In 2018, Goodfuels launched biofuel oil bunkering, and in 2021 the company launched the first biofuel trial for an ocean vessel. As mentioned by Johannes Schurmann, Innovation Manager at Goodfuels, the company’s wish is to offer a solution which is sustainable, affordable, available and technically viable to customers right now. For this reason, the company has different options in their portfolio as there are no silver bullets and the needs are different depending on the vessels. Schurmann highlighted the need for incentives to foster investments and reduce the costs and increase scalability of biofuels through research and innovation in new processes, such as the lignin-based fuels. While Schurmann acknowledged the limited scalability of biofuels for shipping given restricted feedstock supply and inter-sectoral competition, he expressed the view that biomass is available to start the transition pending a further transition to e-fuels when sufficient green electricity becomes available.
3. The investment perspective
Anne Sophie Vinther Hansen, Investment Manager from the Danish Sovereign Investment Fund, noted that it is important to take a broader value chain perspective. Vinther Hansen explained the purpose of the Danish Sovereign Investment Fund is to develop the companies Denmark cannot afford to miss out on. As part of the Danish growth and innovation ecosystem, the Danish Sovereign Investment Fund has EUR 2,2 billion under management. Additionally, the Fund is party to Denmark’s Green Future Fund, a EUR 3.5 billion national equity and loan programme for green investments contributing to the transition, building platforms, networks and long-term partnerships creating returns and socio-economic impact.
Exhibit 3: Building a coherent ecosystem to secure Denmark as a sustainable global lighthouse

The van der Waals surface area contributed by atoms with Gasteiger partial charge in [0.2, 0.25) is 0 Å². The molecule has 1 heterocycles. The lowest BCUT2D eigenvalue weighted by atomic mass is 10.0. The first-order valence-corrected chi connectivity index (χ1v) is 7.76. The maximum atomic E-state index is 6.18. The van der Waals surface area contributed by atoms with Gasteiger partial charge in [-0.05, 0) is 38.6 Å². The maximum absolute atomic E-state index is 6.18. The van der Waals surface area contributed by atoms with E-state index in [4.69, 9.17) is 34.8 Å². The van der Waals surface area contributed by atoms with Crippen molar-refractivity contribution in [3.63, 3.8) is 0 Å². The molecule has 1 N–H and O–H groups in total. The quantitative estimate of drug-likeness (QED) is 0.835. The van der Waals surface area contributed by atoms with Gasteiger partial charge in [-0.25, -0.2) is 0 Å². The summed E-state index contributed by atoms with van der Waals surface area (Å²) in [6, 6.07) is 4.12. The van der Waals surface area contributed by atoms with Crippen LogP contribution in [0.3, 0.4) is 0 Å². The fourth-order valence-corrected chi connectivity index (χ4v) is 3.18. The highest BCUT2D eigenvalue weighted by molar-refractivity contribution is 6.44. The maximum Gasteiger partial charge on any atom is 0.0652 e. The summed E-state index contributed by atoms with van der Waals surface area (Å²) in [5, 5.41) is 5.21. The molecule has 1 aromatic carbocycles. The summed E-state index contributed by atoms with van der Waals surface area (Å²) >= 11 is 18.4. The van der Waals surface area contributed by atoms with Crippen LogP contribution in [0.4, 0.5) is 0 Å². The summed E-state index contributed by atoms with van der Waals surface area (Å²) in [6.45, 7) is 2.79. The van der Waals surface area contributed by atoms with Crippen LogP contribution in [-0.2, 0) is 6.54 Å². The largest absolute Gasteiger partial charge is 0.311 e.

According to Vinther Hansen, for shipping to attract investments, the industry needs to work actively with legislators on approval of new fuel standards, as well as standards for sustainability. In part, because investors in this space are likely to rely on broadly accepted sustainability criteria. E.g., investing in accordance with the EU Taxonomy. Finally, it is important to keep in mind that investment decisions are prioritised between different products, services, and technologies. This includes evaluating their business potential, financial return, final application within industries, their growth and development potentials, as well as relevant economic, technical, and environmental drivers.
The future of biofuels is one option to take action this decade to meet the short-term CO2 reduction targets on the pathway of shipping decarbonization. As biofuels scale, they create a negative impact risk due to potential shortages in sustainable biomass availability from long-term competition. For this risk to be managed, global common standards and sustainability criteria are necessary to prevent shifting negative impacts up the supply chain. While there is no silver bullet for scalable zero emission shipping fuel, currently available biofuels can offer the flexibility of an interim drop-in solution or as a zero-emission pilot fuel for other zero emission fuels under development.